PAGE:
Letters can be powerful

The Nelson chapter of Amnesty International will be sponsoring the annual Amnesty International Global Write for Rights letter writing event

“When hundreds of letters from Amnesty International members began arriving our lives started to improve — the children could return to school, we could walk out to the market without being threatened.  Life became safer,” said Issa Ebombolo, a Congolese Peace Studies student at Selkirk College.

The Nelson chapter of Amnesty International will be sponsoring the annual Amnesty International Global Write for Rights letter writing event on December 7 and 8, as part of International Human Rights Day.

People all over the world will write letters supporting human rights defenders identified by Amnesty International.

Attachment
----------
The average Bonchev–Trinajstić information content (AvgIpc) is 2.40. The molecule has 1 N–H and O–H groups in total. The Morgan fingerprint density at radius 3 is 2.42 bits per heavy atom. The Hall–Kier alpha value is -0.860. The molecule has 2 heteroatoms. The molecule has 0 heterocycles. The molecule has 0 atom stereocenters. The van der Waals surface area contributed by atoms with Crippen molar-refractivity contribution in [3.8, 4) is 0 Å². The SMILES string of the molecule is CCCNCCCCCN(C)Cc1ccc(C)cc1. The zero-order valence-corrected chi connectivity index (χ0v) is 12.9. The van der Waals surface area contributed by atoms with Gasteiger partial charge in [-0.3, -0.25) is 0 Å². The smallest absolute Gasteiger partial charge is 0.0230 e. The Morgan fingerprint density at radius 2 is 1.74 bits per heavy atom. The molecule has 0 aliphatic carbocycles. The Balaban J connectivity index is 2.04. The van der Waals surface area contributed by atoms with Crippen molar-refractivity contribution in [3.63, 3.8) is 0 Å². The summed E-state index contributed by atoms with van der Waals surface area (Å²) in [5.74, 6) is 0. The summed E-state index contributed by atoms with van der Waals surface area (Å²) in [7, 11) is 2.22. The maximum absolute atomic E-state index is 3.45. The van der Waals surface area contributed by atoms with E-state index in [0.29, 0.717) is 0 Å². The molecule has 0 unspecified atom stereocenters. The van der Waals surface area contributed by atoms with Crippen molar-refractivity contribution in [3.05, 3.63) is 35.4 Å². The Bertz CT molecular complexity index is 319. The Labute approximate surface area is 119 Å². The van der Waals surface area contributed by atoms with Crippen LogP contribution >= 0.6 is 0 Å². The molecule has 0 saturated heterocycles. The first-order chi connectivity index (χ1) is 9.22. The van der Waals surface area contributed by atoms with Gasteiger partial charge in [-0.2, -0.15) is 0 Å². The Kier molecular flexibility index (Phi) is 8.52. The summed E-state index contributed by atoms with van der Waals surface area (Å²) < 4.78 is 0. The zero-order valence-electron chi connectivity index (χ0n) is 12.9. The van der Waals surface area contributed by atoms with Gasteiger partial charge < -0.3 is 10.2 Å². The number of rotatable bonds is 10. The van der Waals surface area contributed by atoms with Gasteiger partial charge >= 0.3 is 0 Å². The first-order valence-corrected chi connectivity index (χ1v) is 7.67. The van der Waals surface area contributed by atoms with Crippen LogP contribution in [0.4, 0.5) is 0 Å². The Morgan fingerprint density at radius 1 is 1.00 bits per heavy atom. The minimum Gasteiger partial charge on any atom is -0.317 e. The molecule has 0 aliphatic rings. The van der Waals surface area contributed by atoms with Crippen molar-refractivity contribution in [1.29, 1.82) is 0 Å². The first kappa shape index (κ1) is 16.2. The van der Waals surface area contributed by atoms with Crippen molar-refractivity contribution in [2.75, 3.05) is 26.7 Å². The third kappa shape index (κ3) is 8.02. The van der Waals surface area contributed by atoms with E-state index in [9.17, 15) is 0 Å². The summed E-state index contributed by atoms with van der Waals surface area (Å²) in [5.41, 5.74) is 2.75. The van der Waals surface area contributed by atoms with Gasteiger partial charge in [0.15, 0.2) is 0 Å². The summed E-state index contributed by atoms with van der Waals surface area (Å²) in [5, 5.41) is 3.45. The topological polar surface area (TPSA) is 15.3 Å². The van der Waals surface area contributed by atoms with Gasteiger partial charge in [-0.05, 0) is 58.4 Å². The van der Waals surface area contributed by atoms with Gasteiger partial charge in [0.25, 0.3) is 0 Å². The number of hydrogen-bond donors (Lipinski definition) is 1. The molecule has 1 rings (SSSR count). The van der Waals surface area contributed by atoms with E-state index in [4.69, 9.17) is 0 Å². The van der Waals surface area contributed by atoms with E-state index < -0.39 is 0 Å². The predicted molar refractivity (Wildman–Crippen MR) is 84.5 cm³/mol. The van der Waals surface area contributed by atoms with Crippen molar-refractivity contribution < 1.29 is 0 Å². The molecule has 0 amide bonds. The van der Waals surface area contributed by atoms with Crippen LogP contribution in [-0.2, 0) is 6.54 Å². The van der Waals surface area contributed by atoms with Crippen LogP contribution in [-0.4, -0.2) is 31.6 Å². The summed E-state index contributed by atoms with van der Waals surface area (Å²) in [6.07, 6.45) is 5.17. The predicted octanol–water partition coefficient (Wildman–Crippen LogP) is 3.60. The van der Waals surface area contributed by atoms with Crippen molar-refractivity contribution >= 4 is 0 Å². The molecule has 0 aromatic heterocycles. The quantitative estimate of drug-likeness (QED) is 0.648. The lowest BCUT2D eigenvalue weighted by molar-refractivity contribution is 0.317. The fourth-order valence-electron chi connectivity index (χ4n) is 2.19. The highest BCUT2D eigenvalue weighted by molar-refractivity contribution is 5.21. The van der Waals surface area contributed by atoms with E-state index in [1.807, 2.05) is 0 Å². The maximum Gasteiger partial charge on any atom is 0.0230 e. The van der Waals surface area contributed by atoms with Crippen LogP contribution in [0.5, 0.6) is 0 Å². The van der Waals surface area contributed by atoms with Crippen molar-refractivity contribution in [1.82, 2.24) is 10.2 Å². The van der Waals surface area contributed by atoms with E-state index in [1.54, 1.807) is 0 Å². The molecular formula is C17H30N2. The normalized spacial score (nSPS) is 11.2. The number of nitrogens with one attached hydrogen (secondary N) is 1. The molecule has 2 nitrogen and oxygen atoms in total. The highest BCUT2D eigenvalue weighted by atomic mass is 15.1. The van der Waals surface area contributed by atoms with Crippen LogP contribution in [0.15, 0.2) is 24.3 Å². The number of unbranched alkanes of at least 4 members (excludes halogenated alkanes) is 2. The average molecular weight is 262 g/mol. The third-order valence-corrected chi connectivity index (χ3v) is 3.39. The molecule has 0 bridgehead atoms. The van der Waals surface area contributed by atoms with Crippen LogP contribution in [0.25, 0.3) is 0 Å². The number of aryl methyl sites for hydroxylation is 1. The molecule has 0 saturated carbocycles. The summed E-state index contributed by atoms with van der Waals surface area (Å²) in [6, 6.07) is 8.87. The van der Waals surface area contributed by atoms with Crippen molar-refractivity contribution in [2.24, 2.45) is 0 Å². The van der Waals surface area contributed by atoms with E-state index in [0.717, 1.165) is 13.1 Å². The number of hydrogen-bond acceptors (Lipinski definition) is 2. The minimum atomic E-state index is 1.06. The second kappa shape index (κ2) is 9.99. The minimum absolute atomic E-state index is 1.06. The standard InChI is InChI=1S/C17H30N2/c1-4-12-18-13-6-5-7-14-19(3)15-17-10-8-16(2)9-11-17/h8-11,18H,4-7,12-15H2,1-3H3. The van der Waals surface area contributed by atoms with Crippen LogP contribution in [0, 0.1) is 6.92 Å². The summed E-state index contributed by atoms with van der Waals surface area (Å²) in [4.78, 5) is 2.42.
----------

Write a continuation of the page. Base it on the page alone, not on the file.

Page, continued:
“Imagine — the power of simply writing a letter! On receiving the letters, the offenders realized that thousands of people around the world knew what was going on in the Congo (DRC) and were watching and urging the UN to put a stop to it,” said Issa.

He described how, while he was living in a refugee camp in Zambia, he was interviewed by Amnesty International workers gathering information about the situation in DRC, where he was born and raised.

The information contributed to a report Amnesty published in 2003 about the horrific human rights violations in DRC.

The report was sent to the United Nation and the International Criminal court, which then sent envoys to Congo to verify the findings.

Amnesty members throughout the world were informed and began a global letter writing campaign urging these two bodies to act.

This year Write for Rights will take place at the Nelson Public Library on Saturday, December 7 from 10 a.m. to 1 p.m. and Sunday, December 8 from 11 a.m. to 3 p.m. at Oso Negro.

All information and letter writing materials will be supplied.

The public is invited to join in — a simple letter can make a huge difference.